“What is the reason-why of Walt Whitman’s lyric utterances, as soon as any of them is heard, rousing up such vehement intellectual censures and contumely from some persons, and their equally determined bravos from other persons?” This is the completely badass beginning of a completely badass review Walt Whitman wrote and published anonymously in 1860.
It’s (obviously) a lengthy review, but worth a look. Here’s Whitman being self-effacing:
Indeed, Leaves of Grass has not yet been really published at all. Walt Whitman, for his own purposes, slowly trying his hand at the edifice, the structure he has undertaken, has lazily loafed on, letting each part have time to set -evidently building not so much with reference to any part itself, considered alone, but more with reference to the ensemble – always bearing in mind the combination of the whole, to fully justify the parts when finished.
Always exuberant, Whitman’s self-praise is often hilariously rhapsodic. Here’s the poet, flying dangerously close to the sun:
Walt Whitman’s method in the construction of his songs is strictly the method of the Italian Opera, which, when heard, confounds the new person aforesaid, and, as far as he can then see, showing no purport for him, nor on the surface, nor any analogy to his previous-accustomed tunes, impresses him as if all the sounds of earth and hell were tumbled promiscuously together. Whereupon he says what he candidly thinks (or supposes he thinks), and is very likely a first-rate fellow – with room to grow, in certain directions.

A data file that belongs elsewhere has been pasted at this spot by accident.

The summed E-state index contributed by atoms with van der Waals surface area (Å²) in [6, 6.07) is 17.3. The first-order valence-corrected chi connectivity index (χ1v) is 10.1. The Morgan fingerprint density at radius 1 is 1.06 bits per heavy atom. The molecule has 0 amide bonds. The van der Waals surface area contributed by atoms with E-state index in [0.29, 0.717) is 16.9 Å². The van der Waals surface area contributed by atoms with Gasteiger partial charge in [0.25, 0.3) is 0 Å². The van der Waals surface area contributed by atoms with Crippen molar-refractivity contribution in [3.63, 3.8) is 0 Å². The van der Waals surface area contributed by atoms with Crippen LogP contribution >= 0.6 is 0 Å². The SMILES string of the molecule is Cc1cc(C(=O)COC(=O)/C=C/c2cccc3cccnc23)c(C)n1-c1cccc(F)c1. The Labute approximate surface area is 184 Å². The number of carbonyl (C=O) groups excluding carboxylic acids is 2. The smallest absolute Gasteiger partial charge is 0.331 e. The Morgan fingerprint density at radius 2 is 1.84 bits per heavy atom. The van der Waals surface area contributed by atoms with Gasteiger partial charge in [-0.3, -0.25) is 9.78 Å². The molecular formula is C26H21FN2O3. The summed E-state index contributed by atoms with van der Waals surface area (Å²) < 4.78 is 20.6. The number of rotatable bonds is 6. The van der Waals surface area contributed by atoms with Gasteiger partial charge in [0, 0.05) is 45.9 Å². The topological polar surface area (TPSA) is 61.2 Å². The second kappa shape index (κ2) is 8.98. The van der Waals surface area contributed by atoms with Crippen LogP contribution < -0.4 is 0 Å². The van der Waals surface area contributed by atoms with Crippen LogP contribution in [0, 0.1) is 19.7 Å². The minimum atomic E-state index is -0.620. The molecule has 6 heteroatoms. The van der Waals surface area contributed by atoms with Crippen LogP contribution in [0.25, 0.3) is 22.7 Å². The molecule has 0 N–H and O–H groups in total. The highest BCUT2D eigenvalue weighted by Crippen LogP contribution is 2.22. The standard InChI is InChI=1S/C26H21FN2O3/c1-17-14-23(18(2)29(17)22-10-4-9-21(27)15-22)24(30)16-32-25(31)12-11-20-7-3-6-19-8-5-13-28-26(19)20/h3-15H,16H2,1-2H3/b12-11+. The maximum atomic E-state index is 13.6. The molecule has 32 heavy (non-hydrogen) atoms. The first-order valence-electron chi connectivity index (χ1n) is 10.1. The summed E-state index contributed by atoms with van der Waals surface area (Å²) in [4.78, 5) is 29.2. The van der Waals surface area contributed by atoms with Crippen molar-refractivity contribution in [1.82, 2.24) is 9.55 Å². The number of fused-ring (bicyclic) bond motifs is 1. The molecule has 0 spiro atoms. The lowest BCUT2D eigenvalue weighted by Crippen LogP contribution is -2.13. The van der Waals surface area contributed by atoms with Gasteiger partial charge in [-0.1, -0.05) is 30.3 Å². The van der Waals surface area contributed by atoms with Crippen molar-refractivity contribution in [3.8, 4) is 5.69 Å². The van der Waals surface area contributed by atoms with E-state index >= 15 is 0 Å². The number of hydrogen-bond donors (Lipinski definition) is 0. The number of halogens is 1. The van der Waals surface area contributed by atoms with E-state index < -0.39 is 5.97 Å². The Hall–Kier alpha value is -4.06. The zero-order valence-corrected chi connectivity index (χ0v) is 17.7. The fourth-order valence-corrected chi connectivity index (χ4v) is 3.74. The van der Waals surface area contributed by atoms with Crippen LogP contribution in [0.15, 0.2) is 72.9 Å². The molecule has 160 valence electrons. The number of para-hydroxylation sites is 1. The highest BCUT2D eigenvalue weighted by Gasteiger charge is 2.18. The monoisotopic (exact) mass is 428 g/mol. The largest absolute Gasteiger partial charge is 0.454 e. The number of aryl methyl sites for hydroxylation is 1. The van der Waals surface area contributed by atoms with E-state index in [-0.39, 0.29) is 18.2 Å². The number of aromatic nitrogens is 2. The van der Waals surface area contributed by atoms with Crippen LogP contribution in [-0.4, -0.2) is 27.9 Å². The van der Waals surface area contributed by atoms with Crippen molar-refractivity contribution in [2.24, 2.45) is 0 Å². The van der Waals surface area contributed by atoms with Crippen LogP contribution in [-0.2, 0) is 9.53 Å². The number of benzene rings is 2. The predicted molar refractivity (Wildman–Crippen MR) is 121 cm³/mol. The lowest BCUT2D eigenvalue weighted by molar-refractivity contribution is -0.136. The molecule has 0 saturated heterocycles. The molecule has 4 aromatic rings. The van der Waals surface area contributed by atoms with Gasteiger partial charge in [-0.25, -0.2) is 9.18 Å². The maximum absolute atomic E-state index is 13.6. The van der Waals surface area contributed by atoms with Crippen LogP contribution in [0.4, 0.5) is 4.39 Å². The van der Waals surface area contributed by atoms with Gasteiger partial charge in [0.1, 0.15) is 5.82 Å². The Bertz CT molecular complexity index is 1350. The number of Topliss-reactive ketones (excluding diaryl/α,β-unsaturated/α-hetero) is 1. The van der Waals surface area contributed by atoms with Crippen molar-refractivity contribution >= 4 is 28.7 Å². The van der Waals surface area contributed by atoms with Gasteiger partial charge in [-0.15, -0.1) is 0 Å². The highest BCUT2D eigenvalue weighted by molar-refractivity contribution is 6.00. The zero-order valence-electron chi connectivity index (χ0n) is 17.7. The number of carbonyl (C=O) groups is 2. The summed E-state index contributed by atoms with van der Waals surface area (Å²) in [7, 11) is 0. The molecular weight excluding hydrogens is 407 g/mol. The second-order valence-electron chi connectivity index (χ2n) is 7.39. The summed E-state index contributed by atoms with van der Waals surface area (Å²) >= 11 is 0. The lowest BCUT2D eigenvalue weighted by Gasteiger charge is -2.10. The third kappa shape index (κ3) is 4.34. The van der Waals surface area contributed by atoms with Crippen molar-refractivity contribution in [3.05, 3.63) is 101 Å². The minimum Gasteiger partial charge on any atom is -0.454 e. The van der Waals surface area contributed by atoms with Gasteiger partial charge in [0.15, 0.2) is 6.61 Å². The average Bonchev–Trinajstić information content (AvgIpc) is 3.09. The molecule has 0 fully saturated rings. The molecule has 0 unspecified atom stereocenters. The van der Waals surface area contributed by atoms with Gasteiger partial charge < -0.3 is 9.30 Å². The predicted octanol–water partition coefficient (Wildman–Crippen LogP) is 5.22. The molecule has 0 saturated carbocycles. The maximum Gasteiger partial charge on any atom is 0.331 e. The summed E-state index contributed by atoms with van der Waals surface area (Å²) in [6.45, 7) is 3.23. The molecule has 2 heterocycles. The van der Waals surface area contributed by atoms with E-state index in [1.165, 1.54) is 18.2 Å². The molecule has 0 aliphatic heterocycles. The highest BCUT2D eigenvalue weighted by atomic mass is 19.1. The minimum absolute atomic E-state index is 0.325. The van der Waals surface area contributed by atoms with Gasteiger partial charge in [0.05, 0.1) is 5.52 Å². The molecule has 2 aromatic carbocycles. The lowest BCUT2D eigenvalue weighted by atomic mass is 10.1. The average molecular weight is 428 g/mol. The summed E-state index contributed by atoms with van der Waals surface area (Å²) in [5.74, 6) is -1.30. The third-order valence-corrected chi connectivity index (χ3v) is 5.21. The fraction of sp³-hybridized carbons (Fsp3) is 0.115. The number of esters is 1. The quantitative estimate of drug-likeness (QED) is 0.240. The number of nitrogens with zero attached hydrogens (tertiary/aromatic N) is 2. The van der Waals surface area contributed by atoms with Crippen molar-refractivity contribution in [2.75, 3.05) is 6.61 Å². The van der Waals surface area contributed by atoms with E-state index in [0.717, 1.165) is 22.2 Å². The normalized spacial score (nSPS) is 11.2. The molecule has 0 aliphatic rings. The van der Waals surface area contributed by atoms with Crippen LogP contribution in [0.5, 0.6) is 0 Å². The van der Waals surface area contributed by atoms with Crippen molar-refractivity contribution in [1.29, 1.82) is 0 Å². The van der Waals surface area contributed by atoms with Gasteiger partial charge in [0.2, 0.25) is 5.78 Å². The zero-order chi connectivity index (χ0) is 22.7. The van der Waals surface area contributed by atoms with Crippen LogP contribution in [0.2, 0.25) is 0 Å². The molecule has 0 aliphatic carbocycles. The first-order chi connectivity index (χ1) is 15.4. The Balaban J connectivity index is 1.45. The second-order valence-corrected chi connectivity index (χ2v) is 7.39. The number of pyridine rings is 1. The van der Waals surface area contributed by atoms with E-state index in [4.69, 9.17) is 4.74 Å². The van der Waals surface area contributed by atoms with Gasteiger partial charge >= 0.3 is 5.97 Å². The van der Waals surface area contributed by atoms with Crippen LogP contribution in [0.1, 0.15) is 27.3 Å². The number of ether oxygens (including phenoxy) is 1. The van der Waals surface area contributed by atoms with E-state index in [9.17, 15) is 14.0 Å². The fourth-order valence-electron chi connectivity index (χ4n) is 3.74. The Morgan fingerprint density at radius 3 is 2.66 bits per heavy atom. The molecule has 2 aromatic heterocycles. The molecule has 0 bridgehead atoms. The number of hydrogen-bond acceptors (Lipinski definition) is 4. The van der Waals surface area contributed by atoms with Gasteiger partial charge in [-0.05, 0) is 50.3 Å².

Over at Bookslut (who gets a H/T for bringing this to my attention) Jenna Crispin excerpts the very best part:
You, bold American! and ye future two hundred millions of bold Americans, can surely never live, for instance, entirely satisfied and grow to your full stature, on what the importations hither of foreign bards, dead or alive, provide – nor on what is echoing here the letter and the spirit of the foreign bards. No, bold American! not even on what is provided, printed from Shakespeare or Milton – not even of the Hebrew canticles – certainly not of Pope, Byron, or Wordsworth – nor of any German or French singer, nor any foreigner at all.
I’ve spent most of this morning imagining what Walt Whitman’s Amazon.com reviews would look like/what Jonathan Franzen’s self-reviews would look like/what Jodi Picault’s self-reviews would look like. Needless to say, if you are an author and would like to write an anonymous, absurdly positive review of your own work I PROMISE I WILL PUBLISH IT. Ethics are for chumps.
I tried to follow in Whitman’s footsteps and write a glowing review of Full Stop, but didn’t get very far: “Hey America! There’s a lot of you out there and stuff. I know all of you are, like, “we can get all our online literary criticism from France or Germany or maybe England or the Bible,” but you can’t! It’s gotta come from America! We’re from America!”
Here’s a really good song about America from Bill Callahan’s excellent new album, Apocalypse, which Amazon is selling for $6! Trust me, it’s worth it.